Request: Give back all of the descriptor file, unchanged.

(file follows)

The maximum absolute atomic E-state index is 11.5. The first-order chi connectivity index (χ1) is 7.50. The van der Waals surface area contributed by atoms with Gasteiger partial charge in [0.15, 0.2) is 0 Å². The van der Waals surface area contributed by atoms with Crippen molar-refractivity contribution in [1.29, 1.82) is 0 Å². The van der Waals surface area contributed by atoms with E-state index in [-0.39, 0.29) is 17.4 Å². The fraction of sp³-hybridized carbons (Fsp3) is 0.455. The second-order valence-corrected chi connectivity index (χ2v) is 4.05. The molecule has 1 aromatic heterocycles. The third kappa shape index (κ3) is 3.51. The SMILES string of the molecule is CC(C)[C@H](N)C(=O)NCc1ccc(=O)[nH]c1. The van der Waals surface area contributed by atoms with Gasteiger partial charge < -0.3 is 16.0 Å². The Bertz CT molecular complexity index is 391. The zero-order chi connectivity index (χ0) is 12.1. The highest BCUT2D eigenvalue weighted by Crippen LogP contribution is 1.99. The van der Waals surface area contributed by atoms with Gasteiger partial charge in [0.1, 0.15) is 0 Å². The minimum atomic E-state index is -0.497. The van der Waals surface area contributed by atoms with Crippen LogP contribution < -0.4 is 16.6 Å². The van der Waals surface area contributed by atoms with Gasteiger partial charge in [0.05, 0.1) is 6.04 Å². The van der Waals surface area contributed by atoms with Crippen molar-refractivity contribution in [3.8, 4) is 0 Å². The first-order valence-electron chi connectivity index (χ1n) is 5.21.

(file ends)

The maximum absolute atomic E-state index is 11.5. The first-order chi connectivity index (χ1) is 7.50. The van der Waals surface area contributed by atoms with Gasteiger partial charge in [0.15, 0.2) is 0 Å². The van der Waals surface area contributed by atoms with Crippen molar-refractivity contribution in [1.29, 1.82) is 0 Å². The van der Waals surface area contributed by atoms with E-state index in [-0.39, 0.29) is 17.4 Å². The fraction of sp³-hybridized carbons (Fsp3) is 0.455. The second-order valence-corrected chi connectivity index (χ2v) is 4.05. The molecule has 1 aromatic heterocycles. The third kappa shape index (κ3) is 3.51. The SMILES string of the molecule is CC(C)[C@H](N)C(=O)NCc1ccc(=O)[nH]c1. The van der Waals surface area contributed by atoms with Gasteiger partial charge < -0.3 is 16.0 Å². The Bertz CT molecular complexity index is 391. The zero-order chi connectivity index (χ0) is 12.1. The highest BCUT2D eigenvalue weighted by Crippen LogP contribution is 1.99. The van der Waals surface area contributed by atoms with Gasteiger partial charge in [0.1, 0.15) is 0 Å². The minimum atomic E-state index is -0.497. The van der Waals surface area contributed by atoms with Crippen LogP contribution < -0.4 is 16.6 Å². The van der Waals surface area contributed by atoms with Gasteiger partial charge in [0.05, 0.1) is 6.04 Å². The van der Waals surface area contributed by atoms with Crippen molar-refractivity contribution in [3.8, 4) is 0 Å². The first-order valence-electron chi connectivity index (χ1n) is 5.21.